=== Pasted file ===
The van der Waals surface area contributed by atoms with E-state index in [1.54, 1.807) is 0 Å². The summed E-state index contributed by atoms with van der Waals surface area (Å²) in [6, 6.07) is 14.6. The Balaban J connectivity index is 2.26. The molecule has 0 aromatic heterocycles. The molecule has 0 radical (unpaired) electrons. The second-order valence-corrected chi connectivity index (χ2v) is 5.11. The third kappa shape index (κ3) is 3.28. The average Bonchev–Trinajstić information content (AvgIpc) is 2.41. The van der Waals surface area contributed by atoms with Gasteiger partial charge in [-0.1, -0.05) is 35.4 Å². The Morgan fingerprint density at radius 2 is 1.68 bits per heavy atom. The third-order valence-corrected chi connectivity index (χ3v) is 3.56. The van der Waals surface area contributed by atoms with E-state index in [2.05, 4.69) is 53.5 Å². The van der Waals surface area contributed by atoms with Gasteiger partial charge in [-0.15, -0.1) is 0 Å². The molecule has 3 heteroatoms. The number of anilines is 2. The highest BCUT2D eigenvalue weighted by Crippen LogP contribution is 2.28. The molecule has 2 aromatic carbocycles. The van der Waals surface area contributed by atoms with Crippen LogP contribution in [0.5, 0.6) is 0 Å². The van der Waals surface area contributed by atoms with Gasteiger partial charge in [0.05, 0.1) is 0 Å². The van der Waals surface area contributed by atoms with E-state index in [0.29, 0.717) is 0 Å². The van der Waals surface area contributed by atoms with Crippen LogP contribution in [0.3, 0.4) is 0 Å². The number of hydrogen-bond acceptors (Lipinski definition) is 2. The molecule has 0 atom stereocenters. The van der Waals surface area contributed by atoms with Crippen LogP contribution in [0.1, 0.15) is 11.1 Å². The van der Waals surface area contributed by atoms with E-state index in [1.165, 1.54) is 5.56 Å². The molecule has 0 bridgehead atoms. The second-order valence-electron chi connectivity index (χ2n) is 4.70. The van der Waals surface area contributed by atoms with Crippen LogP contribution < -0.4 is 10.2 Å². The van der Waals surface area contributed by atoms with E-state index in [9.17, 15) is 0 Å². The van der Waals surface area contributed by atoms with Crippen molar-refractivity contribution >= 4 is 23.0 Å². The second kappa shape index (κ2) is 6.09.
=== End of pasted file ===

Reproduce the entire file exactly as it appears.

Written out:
The van der Waals surface area contributed by atoms with E-state index in [1.54, 1.807) is 0 Å². The summed E-state index contributed by atoms with van der Waals surface area (Å²) in [6, 6.07) is 14.6. The Balaban J connectivity index is 2.26. The molecule has 0 aromatic heterocycles. The molecule has 0 radical (unpaired) electrons. The second-order valence-corrected chi connectivity index (χ2v) is 5.11. The third kappa shape index (κ3) is 3.28. The average Bonchev–Trinajstić information content (AvgIpc) is 2.41. The van der Waals surface area contributed by atoms with Gasteiger partial charge in [-0.1, -0.05) is 35.4 Å². The Morgan fingerprint density at radius 2 is 1.68 bits per heavy atom. The third-order valence-corrected chi connectivity index (χ3v) is 3.56. The van der Waals surface area contributed by atoms with E-state index in [2.05, 4.69) is 53.5 Å². The van der Waals surface area contributed by atoms with Gasteiger partial charge in [-0.15, -0.1) is 0 Å². The molecule has 3 heteroatoms. The number of anilines is 2. The highest BCUT2D eigenvalue weighted by Crippen LogP contribution is 2.28. The molecule has 2 aromatic carbocycles. The van der Waals surface area contributed by atoms with Crippen LogP contribution in [0.5, 0.6) is 0 Å². The van der Waals surface area contributed by atoms with Gasteiger partial charge in [0.05, 0.1) is 0 Å². The van der Waals surface area contributed by atoms with E-state index in [0.29, 0.717) is 0 Å². The van der Waals surface area contributed by atoms with Crippen LogP contribution in [0.3, 0.4) is 0 Å². The number of hydrogen-bond acceptors (Lipinski definition) is 2. The molecule has 0 atom stereocenters. The van der Waals surface area contributed by atoms with Crippen LogP contribution in [0.1, 0.15) is 11.1 Å². The van der Waals surface area contributed by atoms with E-state index in [1.165, 1.54) is 5.56 Å². The molecule has 0 bridgehead atoms. The second-order valence-electron chi connectivity index (χ2n) is 4.70. The van der Waals surface area contributed by atoms with Crippen LogP contribution < -0.4 is 10.2 Å². The van der Waals surface area contributed by atoms with E-state index in [9.17, 15) is 0 Å². The van der Waals surface area contributed by atoms with Crippen molar-refractivity contribution >= 4 is 23.0 Å². The second kappa shape index (κ2) is 6.09.